The world has changed for Charles Walston in the decade since the Vidalias broke out of Atlanta to find acclaim on the alt-country circuit. He became a father. He moved to Washington, D.C. And he all but stopped performing.
"It was time," he says of the decision in 1998 to leave the Vidalias. "The record company wanted us to play out of town a lot and that was no longer any fun. Then my daughter was born so I had plenty to keep me busy and happy."
Walston returns to Atlanta Feb. 18 to showcase The Bourbon Dynasty, his first album since the Vidalias recorded Stayin' in the Doghouse in 1997. That band rose out of the Star Bar/Austin Avenue Buffet scene to record one of the best alt-country albums of the '90s.
Walston fondly remembers when the Vidalias first made their mark and it became hip to drink PBR at the Star Bar. "The scene in Atlanta was cool," he says. "The Star Bar was our home for years. People like Slim and the Diggers, and Deacon Lunchbox were doing their thing. So there was an awakening of interest in country music and all things redneck. I think it was Southern kids discovering their heritage and taking pride in it."
The Vidalias paid for their own studio time to record an album, then shopped it to a couple of labels. "I still remember sitting over at the studio on Clifton Road at 3 a.m. when we were making that record," he says. "We had no idea what we were gonna do with it, but I just had a feeling it was gonna turn out pretty well."
Evocative of Asleep at the Wheel and Gram Parsons, Melodyland was a tour de force of honky-tonk lyrics that were often quirky and always beer-drinking worthy. Released in 1995, it turned out to be a critically acclaimed album that positioned the Vidalias at the vanguard of the new wave of alt-country bands.
Just three years later, it was over. There was a disappointing second album, a pullback from the record company. Walston, the band's singer and songwriter, woke up on his 40th birthday in a Virginia Beach motel room -- having slept on the floor after a gig because there were five of them squeezed into a double room -- and suddenly realized, "I'm too old for this shit."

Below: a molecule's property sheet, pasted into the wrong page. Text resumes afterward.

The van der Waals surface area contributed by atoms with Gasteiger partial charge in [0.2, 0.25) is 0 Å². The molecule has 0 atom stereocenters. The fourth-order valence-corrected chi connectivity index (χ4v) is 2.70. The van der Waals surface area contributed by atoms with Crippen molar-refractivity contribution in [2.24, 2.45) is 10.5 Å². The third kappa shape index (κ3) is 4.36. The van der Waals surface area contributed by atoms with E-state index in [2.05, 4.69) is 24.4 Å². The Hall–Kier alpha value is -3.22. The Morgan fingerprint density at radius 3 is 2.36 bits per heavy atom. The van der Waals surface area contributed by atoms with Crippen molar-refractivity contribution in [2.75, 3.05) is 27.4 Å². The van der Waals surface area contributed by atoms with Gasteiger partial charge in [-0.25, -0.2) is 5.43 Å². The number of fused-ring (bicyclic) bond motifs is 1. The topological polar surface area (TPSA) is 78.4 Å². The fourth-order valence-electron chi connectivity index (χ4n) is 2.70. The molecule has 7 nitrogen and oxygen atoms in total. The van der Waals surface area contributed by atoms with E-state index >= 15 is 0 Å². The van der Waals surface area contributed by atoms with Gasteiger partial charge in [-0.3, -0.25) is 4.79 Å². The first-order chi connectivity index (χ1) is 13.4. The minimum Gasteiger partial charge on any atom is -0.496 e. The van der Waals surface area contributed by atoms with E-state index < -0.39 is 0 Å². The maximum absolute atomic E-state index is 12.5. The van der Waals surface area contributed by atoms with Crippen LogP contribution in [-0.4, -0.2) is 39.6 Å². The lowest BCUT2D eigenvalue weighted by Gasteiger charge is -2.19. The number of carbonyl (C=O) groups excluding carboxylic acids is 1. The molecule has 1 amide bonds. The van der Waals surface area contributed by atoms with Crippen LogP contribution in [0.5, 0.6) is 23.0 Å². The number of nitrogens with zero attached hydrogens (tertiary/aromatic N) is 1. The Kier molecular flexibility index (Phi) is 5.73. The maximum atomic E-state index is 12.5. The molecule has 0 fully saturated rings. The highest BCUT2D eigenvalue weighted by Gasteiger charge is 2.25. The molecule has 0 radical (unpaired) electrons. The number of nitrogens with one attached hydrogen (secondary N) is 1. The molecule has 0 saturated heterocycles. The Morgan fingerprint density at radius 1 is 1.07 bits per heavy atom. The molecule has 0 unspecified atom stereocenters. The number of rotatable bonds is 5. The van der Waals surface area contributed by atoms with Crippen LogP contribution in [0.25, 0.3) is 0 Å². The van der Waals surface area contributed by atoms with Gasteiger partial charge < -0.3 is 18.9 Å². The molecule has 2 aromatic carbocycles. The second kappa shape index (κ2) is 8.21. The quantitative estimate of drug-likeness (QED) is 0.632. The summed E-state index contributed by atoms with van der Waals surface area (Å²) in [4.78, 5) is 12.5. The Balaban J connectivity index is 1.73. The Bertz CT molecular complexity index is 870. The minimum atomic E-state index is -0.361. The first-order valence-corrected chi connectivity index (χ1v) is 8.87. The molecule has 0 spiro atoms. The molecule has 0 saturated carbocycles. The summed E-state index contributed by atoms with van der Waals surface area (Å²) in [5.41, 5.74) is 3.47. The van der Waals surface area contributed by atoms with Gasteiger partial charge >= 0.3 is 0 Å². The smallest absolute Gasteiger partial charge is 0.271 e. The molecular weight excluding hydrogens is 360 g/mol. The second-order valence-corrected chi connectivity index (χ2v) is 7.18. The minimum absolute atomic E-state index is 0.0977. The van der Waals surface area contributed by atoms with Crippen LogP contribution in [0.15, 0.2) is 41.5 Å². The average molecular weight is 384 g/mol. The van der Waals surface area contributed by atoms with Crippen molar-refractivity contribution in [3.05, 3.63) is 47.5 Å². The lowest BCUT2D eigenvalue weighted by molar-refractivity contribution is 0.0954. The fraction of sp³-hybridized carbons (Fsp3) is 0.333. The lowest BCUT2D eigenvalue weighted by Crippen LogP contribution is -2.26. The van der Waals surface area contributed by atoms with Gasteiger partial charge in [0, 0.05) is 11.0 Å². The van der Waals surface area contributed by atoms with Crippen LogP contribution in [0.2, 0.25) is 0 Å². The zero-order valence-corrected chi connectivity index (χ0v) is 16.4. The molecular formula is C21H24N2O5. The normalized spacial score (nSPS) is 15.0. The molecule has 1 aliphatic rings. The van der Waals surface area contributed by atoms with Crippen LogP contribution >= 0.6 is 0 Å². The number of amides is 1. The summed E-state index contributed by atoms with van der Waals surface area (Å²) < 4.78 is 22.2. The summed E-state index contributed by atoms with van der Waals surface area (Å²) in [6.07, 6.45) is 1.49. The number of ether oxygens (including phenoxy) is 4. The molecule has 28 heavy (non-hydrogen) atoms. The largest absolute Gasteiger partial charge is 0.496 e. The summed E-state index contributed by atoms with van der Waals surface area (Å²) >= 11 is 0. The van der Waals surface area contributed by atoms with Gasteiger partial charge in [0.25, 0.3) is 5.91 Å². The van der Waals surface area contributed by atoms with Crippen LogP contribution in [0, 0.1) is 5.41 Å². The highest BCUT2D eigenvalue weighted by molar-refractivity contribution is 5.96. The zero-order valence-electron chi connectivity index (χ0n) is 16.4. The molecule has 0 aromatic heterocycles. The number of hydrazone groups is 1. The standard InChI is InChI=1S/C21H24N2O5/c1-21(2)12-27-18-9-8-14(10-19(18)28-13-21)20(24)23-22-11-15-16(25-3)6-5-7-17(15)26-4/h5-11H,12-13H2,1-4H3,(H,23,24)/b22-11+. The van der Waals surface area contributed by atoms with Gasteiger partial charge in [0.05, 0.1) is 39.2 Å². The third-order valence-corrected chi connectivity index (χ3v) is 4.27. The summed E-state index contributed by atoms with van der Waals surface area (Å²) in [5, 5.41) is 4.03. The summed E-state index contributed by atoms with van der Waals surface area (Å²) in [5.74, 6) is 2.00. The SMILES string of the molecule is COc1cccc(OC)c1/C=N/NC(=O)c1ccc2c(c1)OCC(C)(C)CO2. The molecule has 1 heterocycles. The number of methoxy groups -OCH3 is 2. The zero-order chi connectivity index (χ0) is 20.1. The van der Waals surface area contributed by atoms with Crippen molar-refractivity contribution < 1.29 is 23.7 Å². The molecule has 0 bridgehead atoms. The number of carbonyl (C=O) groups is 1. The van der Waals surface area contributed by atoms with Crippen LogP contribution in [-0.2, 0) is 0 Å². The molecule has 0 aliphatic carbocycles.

The Vidalias broke up and Walston's musical career barely simmered. His daughter was born. He left his day job as a political reporter at the AJC to move to Washington, D.C., where his wife was the press secretary for then-U.S. Sen. Zell Miller.
The genesis of the new album began in 2001 when Walston met bassist Philip Stevenson in Washington. They tried three different combos of guitarists and drummers before finding musicians they both liked, and began to record in 2004. Walston also brought up Vidalias guitarist Page Waldrop for some of the sessions. "Page did some guitar and pedal-steel tracks," Walston says. "It was actually a lot of fun making a record without a regular band, because I got to think about what would sound best on each song and then go for it."
That freedom on The Bourbon Dynasty is most in evidence on a song called "Behind Closed Doors," which is turned into a New Orleans-flavored dirge. "I knew that song was over-the-top, and didn't want to do it as a normal country song," he says. "I met a girl at a music store who said she played the tuba, and a light went on. I immediately knew we would do that song like a funeral march instead of a standard country tearjerker."
Walston will showcase his new band at the show, but also hopes the concert will feature a Vidalias reunion. He expects Waldrop and ex-Vidalias Henry Bruns (pedal steel) and Jim Johnson (bass) to be on hand and perform. "Hopefully, we'll have a little hillbilly hootenanny mash-up," he says.